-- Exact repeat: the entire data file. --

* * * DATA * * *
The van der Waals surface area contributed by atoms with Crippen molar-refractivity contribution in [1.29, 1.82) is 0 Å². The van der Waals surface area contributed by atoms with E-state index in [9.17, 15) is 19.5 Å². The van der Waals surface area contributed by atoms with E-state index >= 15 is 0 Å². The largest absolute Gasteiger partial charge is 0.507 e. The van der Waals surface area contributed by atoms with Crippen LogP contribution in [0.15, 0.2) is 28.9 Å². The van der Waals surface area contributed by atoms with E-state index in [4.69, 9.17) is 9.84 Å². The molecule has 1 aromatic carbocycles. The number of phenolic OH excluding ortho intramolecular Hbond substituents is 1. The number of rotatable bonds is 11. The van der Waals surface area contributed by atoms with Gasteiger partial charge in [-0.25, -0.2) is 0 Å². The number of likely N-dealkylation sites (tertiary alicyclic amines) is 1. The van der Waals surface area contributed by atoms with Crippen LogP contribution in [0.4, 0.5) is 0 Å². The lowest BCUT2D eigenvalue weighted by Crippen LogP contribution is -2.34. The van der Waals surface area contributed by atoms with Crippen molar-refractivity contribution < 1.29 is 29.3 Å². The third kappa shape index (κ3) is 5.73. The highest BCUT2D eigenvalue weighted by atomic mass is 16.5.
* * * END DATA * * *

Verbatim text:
The van der Waals surface area contributed by atoms with Crippen molar-refractivity contribution in [1.29, 1.82) is 0 Å². The van der Waals surface area contributed by atoms with E-state index in [9.17, 15) is 19.5 Å². The van der Waals surface area contributed by atoms with E-state index >= 15 is 0 Å². The largest absolute Gasteiger partial charge is 0.507 e. The van der Waals surface area contributed by atoms with Crippen LogP contribution in [0.15, 0.2) is 28.9 Å². The van der Waals surface area contributed by atoms with E-state index in [4.69, 9.17) is 9.84 Å². The molecule has 1 aromatic carbocycles. The number of phenolic OH excluding ortho intramolecular Hbond substituents is 1. The number of rotatable bonds is 11. The van der Waals surface area contributed by atoms with Gasteiger partial charge in [-0.25, -0.2) is 0 Å². The number of likely N-dealkylation sites (tertiary alicyclic amines) is 1. The van der Waals surface area contributed by atoms with Crippen LogP contribution in [0.4, 0.5) is 0 Å². The lowest BCUT2D eigenvalue weighted by Crippen LogP contribution is -2.34. The van der Waals surface area contributed by atoms with Crippen molar-refractivity contribution < 1.29 is 29.3 Å². The third kappa shape index (κ3) is 5.73. The highest BCUT2D eigenvalue weighted by atomic mass is 16.5.